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By Tim Whitmarsh

The Greek romance was once for the Roman interval what epic was once for the Archaic interval or drama for the Classical: the primary literary automobile for articulating principles in regards to the dating among self and neighborhood. This ebook deals a clean studying of the romance either as a particular narrative shape (using a variety of narrative theories) and as a paradigmatic expression of identification (social, sexual and cultural). whilst it emphasises the pliability of romance narrative and its skill to house either conservative and transformative versions of id. This elasticity manifests itself in part within the edition in perform among assorted romancers, a few of whom are ordinarily Hellenocentric whereas others are tougher. eventually, notwithstanding, it's argued that it displays a rigidity in all romance narrative, which normally balances centrifugal opposed to centripetal dynamics. This booklet will curiosity classicists, historians of the radical and scholars of narrative theory.

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47 The young lovers’ effulgence at one level separates them from the masses. As so often in aristocratic Greek culture, physical beauty accompanies (and, ideologically speaking, serves to naturalise) social distinction. Yet it would be a misunderstanding of aristocratic ideology to suggest that the elite are somehow isolated from the rest of the city. Rather, what distinguishes them is their ability to distil and embody the city’s most sublime qualities. In this 42 43 44 45 46 47 Cooper (1996) 20–44 and Swain (1996) 101–31 both emphasise the role of civic values, but without distinguishing the registers of different romances; Morales (2008) 42–3 suggests a more pluralist approach.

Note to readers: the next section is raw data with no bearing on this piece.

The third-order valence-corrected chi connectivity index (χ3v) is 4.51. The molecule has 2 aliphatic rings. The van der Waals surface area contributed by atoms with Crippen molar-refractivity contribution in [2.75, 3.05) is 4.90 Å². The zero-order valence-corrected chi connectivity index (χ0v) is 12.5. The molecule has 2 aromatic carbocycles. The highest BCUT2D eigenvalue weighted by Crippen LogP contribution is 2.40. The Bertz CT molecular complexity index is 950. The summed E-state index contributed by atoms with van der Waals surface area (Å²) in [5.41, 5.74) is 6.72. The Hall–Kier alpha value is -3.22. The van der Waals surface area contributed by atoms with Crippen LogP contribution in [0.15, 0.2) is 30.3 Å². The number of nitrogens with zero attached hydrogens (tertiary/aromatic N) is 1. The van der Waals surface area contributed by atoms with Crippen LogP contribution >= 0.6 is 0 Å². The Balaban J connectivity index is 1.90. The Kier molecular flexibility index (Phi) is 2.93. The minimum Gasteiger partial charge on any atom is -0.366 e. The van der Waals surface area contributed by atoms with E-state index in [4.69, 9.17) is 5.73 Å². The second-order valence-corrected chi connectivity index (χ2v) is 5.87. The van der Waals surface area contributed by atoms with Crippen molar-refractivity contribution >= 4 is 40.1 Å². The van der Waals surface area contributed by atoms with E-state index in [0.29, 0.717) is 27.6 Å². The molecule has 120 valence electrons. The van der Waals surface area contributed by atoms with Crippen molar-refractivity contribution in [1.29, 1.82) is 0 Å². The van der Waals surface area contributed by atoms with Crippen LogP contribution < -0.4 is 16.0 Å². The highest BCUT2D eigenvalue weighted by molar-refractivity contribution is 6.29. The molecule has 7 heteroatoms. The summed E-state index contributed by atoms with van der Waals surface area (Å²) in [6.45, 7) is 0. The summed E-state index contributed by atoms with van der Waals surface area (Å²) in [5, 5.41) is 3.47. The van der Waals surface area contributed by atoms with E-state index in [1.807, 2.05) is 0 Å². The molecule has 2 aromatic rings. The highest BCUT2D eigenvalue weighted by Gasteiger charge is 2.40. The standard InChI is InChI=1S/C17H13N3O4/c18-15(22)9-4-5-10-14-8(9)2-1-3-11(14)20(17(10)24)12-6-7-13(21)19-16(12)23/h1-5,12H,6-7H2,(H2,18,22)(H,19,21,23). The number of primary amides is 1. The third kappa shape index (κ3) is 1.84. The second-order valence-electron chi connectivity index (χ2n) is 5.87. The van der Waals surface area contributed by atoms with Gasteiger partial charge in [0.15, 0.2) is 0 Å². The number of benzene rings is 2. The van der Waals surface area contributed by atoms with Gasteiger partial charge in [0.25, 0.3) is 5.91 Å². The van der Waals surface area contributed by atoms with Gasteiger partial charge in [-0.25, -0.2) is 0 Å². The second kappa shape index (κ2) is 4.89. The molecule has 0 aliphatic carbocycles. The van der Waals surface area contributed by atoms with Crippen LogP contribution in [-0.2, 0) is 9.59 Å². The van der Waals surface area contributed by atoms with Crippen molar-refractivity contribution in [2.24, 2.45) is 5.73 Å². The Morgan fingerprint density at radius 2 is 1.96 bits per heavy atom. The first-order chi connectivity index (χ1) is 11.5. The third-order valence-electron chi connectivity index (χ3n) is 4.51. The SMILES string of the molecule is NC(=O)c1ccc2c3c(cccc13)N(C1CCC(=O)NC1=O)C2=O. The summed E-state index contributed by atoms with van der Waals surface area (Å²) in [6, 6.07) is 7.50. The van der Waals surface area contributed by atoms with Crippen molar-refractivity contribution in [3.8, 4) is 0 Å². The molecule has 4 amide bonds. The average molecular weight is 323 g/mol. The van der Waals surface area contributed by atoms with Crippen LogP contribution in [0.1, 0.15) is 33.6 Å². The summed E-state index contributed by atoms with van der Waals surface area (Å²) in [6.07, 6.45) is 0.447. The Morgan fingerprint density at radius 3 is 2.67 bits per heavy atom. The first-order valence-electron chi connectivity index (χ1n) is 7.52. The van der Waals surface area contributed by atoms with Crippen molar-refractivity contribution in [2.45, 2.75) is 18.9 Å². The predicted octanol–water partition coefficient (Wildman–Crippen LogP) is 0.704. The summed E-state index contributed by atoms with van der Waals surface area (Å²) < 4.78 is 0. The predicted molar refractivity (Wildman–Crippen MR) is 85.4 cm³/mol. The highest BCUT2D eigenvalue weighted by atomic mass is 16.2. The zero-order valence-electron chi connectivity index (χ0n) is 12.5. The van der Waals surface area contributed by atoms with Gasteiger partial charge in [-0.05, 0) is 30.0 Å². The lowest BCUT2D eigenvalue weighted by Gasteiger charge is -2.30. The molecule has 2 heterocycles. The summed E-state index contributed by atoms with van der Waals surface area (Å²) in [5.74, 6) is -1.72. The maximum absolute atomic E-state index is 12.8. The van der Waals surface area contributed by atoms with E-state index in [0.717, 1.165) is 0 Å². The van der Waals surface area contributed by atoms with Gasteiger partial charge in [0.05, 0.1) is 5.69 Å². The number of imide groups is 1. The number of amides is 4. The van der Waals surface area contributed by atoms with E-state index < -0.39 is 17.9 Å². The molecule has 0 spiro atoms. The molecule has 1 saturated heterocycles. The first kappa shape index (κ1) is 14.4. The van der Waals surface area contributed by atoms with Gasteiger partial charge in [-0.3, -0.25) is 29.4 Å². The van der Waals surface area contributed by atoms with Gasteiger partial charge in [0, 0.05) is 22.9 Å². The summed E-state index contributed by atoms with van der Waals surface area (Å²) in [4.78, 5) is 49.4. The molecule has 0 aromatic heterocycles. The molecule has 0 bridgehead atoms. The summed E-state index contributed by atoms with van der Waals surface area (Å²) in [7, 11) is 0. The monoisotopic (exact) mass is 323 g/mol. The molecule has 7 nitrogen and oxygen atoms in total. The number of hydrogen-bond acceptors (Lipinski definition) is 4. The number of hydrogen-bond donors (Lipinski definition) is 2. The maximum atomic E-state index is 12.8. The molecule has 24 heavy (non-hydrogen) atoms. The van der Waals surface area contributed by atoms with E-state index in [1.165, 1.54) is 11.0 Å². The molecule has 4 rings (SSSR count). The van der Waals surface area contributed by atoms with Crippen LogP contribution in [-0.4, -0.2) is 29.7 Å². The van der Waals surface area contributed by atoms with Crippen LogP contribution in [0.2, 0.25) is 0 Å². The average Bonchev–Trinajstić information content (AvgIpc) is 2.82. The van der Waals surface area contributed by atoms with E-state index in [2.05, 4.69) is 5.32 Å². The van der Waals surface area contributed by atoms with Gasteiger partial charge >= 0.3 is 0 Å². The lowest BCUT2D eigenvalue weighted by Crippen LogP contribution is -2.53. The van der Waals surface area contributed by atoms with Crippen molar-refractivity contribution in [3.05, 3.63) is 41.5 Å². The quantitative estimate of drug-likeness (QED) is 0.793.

The protagonists are not ravaged by age and experience like Odysseus; all the sufferings inflicted upon them during the course of the narrative are always reversible. 83 There is also a sense of the dependable eternality of the community, at least in the earlier texts: nothing changes in the polis either. Returning romance enacts a paradox: a text in which the protagonists both are and are not the same at the end. This paradox would, I think, be more familiar (but not necessarily more resoluble) for members of a community with a strong conceptualisation of passage rites.

71 The beginnings of the first-century romances dramatise societies performing their collectivity through time-honoured ritual and political practice – at the same time as the failure of that collectivity, its capacity for self-destruction under pressure. The narrative of separation from the community can thus be read both as a narrative narrowly about named individuals, and more generally as an allegory for the psychic and social trauma 69 70 71 Connors (2008) 164–5; Morales (2008) 42–3. Military imagery: –stratol»gei .

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